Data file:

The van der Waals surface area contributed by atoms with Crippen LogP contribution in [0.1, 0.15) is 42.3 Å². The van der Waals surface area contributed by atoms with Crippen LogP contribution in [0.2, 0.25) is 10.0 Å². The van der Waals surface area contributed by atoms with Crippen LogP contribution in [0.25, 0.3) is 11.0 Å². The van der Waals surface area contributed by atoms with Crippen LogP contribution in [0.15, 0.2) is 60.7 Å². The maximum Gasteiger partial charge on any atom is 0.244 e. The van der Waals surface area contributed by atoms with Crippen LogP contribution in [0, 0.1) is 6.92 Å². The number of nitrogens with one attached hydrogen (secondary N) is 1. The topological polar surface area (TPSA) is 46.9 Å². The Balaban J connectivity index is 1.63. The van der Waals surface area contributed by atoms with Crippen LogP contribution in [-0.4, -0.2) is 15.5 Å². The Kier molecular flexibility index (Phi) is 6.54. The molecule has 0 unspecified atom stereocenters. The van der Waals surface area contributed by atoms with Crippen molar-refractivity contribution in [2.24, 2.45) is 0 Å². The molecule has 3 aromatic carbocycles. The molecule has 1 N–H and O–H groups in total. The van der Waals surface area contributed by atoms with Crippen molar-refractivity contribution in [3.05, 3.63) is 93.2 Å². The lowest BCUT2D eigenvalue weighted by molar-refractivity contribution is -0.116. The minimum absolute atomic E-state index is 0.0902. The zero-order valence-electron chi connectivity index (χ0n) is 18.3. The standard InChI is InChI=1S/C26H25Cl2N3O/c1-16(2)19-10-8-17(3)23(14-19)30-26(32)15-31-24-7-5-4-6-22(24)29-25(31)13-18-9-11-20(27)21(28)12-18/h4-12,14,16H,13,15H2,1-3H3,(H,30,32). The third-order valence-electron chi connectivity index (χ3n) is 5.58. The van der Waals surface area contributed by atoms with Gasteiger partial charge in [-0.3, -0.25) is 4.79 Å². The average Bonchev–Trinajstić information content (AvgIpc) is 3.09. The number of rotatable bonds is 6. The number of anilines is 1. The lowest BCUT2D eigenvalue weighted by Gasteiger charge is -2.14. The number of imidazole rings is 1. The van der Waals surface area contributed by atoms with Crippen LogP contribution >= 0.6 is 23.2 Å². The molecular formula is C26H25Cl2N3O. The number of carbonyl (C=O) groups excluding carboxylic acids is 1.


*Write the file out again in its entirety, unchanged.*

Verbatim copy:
The van der Waals surface area contributed by atoms with Crippen LogP contribution in [0.1, 0.15) is 42.3 Å². The van der Waals surface area contributed by atoms with Crippen LogP contribution in [0.2, 0.25) is 10.0 Å². The van der Waals surface area contributed by atoms with Crippen LogP contribution in [0.25, 0.3) is 11.0 Å². The van der Waals surface area contributed by atoms with Crippen LogP contribution in [0.15, 0.2) is 60.7 Å². The maximum Gasteiger partial charge on any atom is 0.244 e. The van der Waals surface area contributed by atoms with Crippen LogP contribution in [0, 0.1) is 6.92 Å². The number of nitrogens with one attached hydrogen (secondary N) is 1. The topological polar surface area (TPSA) is 46.9 Å². The Balaban J connectivity index is 1.63. The van der Waals surface area contributed by atoms with Crippen LogP contribution in [-0.4, -0.2) is 15.5 Å². The Kier molecular flexibility index (Phi) is 6.54. The molecule has 0 unspecified atom stereocenters. The van der Waals surface area contributed by atoms with Crippen molar-refractivity contribution in [2.24, 2.45) is 0 Å². The molecule has 3 aromatic carbocycles. The molecule has 1 N–H and O–H groups in total. The van der Waals surface area contributed by atoms with Crippen molar-refractivity contribution in [3.05, 3.63) is 93.2 Å². The lowest BCUT2D eigenvalue weighted by molar-refractivity contribution is -0.116. The minimum absolute atomic E-state index is 0.0902. The zero-order valence-electron chi connectivity index (χ0n) is 18.3. The standard InChI is InChI=1S/C26H25Cl2N3O/c1-16(2)19-10-8-17(3)23(14-19)30-26(32)15-31-24-7-5-4-6-22(24)29-25(31)13-18-9-11-20(27)21(28)12-18/h4-12,14,16H,13,15H2,1-3H3,(H,30,32). The third-order valence-electron chi connectivity index (χ3n) is 5.58. The van der Waals surface area contributed by atoms with Gasteiger partial charge in [-0.3, -0.25) is 4.79 Å². The average Bonchev–Trinajstić information content (AvgIpc) is 3.09. The number of rotatable bonds is 6. The number of anilines is 1. The lowest BCUT2D eigenvalue weighted by Gasteiger charge is -2.14. The number of imidazole rings is 1. The van der Waals surface area contributed by atoms with Crippen LogP contribution >= 0.6 is 23.2 Å². The molecular formula is C26H25Cl2N3O. The number of carbonyl (C=O) groups excluding carboxylic acids is 1.